Originally published March 18, 2001
Normally you have to be careful coming home to the swamps after an evening out in London. Round every bend there’s a set of what look like off-centre Catseyes, but before you can think “Crikey” there’s a bump and, for the next 20 miles, your wipers are smearing burst muntjac off the windscreen.
Such is life in the countryside. Over the years I’ve hit all sorts — badgers, rabbits, foxes, deer — and once, memorably, I turned a sheep into a rather eye-catching bonnet ornament. Obviously, I had guilt about that, which lasted right up to the time when its back right leg came out of the Aga.
Now, however, with disease and pestilence abroad in the land, you can drive through the countryside with careless abandon, knowing that every animal you hit is one less for the marksmen to worry about.
And frankly, this couldn’t have come at a better time, because sitting outside my house right now is quite simply one of the most exciting, nerve-jangling, spine-tingling, want-one cars I’ve ever driven.
In the past I’ve said unkind things about the Renault Clio, which has a lousy driving position and a backside that looks as if it’s been lifted from a weightlifter. Size does indeed matter.
2001: the year in cars
New numberplates arrive as the old letter-based format gets to the end of the alphabet. Now, two figures denote a car’s age, starting with 51 in September.
BMW’s new Mini hits the road, 42 years after the original first left the production line.
This, though, is not a normal Clio for a number of reasons, chief of which is that it’s built by a British company, in Sweden, in the same factory as the Volvo coupé. It also differs from the standard Clio because in the back, where you would normally expect to find a boot full of shopping and a brace of smiling schoolchildren in scarves and cute shoes, there’s a bloody great V6 engine.
So what we have here is the Renault rabbit killer — a lightweight, mid-engined, head-turning supercar, which means we’re in Ferrari territory: a world where small boys grab excitedly at their tinkles as you drive by, youths screech to a halt and make like Ali G and grown men bite the backs of their hands to stop themselves crying out.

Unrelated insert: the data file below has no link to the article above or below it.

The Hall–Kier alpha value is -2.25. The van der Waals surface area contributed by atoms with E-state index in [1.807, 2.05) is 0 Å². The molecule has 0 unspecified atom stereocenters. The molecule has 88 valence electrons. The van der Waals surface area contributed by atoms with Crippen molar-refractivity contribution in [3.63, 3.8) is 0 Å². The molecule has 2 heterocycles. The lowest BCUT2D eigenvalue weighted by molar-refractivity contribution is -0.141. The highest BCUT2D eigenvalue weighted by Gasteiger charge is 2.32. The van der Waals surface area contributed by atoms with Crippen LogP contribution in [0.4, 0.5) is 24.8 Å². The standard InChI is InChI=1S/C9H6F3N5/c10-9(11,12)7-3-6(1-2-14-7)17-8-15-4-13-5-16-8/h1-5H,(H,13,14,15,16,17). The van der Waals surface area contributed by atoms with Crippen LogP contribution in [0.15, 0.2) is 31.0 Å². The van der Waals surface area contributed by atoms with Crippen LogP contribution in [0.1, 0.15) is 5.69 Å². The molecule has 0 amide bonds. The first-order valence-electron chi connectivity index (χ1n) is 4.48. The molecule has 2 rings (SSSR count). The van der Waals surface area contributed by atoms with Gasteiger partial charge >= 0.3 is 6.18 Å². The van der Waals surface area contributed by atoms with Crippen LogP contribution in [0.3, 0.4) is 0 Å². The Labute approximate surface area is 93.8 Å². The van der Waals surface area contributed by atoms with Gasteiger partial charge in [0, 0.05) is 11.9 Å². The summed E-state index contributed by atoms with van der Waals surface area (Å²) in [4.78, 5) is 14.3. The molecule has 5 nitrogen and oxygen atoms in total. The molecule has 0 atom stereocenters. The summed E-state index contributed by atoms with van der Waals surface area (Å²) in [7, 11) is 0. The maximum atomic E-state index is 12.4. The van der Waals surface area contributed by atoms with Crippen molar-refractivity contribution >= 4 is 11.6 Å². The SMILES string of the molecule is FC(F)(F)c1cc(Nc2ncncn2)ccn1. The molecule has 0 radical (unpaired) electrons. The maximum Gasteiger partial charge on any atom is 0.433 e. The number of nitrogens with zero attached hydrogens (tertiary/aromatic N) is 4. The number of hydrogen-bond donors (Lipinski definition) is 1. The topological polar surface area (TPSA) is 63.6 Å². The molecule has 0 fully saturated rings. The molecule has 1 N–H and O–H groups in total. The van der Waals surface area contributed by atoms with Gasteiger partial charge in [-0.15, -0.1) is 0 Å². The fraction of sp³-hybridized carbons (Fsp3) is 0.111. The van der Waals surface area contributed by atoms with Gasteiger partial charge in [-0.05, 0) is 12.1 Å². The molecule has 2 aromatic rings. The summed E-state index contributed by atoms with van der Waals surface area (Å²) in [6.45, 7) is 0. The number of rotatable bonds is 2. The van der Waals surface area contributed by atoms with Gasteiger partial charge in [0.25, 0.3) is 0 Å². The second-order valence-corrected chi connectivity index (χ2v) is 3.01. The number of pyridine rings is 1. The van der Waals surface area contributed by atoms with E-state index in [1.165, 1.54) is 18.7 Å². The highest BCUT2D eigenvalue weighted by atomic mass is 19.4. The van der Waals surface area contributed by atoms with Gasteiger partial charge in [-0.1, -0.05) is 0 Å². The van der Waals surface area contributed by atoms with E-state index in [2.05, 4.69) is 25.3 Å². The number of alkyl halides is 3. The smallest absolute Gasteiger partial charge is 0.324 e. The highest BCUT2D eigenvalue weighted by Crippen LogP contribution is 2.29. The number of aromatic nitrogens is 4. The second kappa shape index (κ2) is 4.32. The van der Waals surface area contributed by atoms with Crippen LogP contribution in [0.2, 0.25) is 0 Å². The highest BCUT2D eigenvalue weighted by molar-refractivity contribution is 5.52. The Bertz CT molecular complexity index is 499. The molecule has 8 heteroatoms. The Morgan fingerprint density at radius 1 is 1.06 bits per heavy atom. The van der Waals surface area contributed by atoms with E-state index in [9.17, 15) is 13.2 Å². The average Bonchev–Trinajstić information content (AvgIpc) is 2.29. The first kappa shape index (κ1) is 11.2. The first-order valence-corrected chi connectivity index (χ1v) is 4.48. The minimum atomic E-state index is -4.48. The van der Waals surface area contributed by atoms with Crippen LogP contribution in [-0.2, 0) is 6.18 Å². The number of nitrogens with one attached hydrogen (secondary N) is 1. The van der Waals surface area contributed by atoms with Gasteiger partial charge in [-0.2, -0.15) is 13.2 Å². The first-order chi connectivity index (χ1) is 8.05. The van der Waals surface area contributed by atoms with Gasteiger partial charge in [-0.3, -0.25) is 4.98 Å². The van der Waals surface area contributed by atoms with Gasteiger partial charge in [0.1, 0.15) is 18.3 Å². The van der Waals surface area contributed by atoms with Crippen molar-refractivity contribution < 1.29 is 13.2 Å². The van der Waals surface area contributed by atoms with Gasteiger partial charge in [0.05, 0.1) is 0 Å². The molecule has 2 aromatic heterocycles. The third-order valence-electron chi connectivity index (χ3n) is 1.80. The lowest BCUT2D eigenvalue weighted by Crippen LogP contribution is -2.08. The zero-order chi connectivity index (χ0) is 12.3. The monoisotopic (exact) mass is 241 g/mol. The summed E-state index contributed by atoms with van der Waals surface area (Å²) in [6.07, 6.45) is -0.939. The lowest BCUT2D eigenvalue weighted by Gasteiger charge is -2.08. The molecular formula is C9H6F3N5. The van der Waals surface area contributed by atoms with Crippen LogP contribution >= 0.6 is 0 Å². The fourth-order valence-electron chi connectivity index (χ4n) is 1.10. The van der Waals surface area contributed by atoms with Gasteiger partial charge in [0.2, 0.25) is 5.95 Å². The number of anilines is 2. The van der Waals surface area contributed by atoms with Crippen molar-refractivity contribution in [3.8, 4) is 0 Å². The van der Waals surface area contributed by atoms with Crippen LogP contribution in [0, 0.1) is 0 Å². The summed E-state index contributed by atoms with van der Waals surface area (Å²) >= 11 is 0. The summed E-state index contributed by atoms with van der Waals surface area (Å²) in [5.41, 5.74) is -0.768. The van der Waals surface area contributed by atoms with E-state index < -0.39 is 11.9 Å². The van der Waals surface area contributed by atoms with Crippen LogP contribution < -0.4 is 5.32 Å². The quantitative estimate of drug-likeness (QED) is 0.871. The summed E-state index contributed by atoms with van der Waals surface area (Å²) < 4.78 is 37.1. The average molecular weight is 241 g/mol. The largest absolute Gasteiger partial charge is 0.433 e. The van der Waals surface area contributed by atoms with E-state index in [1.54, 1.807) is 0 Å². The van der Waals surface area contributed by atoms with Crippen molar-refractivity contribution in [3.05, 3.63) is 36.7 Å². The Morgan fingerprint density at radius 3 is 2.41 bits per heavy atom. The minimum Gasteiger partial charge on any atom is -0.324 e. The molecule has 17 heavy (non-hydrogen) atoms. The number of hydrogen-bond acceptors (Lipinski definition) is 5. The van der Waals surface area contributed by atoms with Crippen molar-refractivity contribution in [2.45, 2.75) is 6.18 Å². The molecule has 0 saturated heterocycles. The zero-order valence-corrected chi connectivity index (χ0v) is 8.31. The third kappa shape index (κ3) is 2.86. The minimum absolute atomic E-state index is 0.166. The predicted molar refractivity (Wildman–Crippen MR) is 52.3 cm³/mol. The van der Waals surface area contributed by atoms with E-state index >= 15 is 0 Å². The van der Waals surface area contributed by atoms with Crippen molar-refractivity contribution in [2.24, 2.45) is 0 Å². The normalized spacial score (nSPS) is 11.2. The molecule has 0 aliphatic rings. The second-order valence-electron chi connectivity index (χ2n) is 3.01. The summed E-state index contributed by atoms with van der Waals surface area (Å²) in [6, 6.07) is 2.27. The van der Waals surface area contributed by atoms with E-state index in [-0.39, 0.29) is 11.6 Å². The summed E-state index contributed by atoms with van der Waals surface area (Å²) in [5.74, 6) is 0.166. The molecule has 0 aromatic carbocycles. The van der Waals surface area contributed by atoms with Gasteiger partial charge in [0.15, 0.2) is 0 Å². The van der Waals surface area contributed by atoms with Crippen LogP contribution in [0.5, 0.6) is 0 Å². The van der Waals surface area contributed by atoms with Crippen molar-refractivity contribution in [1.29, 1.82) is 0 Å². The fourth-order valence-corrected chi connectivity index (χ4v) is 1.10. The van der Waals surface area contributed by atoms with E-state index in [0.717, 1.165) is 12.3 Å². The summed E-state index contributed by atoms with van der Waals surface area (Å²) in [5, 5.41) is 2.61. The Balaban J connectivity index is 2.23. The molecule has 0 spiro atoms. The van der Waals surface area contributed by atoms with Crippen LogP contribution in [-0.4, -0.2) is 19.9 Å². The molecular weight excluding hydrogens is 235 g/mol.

My colleagues have not been so enamoured. They say that the Clio Renaultsport is not much quicker than a standard Clio from 0 to 60 and that, at the very limit of adhesion, it does a triple salsa with back flip and that even the best drivers in the world are turned into passengers with not long to live.
Well, now look, boys. This kind of thing might matter on a track, but on a road the Clio is just the most amazing toy this side of a helicopter gunship. It’s so good that I rang Renault after I’d had the car for the statutory week and made up some cock and bull story about being stuck in London, and could I please hang on to it for a little bit longer. Like till I’m dead.
There’s a feel and a delicacy to the steering that puts me in mind of a Lotus Elise. You can run over some poor creature and know not only what it was and what it had eaten for breakfast but, if you really concentrate, whether it was carrying the fuss und mutt virus or not.
There’s what we used to call a seat-of-the-pants feel, that sixth sense that conveys what the chassis is up to through long-forgotten and much-underused nerve endings in your buttocks.
Sure, it may be a tricky little so-and-so at the limit, but, even when your hair is standing on end and your eyes are as wide as those of the badger you just hit, you know when you’re getting near the “game over” moment because you can sense it.
Most cars you can buy these days iron out this feeling, and I can’t say what a pleasure it was to have it back again.
Obviously, the ride is not what you’d call compliant, but then it isn’t a bone-shaker either. And much the same goes for the noise. Because you share the cabin with that engine, it’s not what you’d call quiet, but at anything up to 100, conversation is easily possible if you shout a bit. Well, quite a lot, actually.
I have to be honest at this point, though. It’s fantastically impractical. There are only two seats, the boot is laughably small, the dashboard is wilfully ghastly and it has a turning circle that makes even the most adroit parallel parker look like Mark Thatcher.
I tried to do a three-point turn in a London street and, after 68 points, people started to come out of their houses. After 128, several had died laughing.
But then the whole point of this car is that there is no point. As a tool for moving you around, it’s quite hopeless, but as a plaything, a Buzz Lightyear, it makes even the Honda S2000 and the Audi TT look about as much fun as a washing-up bowl and a floor mop.
And even though it comes with a pointless CD player and air-conditioning, it’s only £26,000. At that price, you simply can’t do better.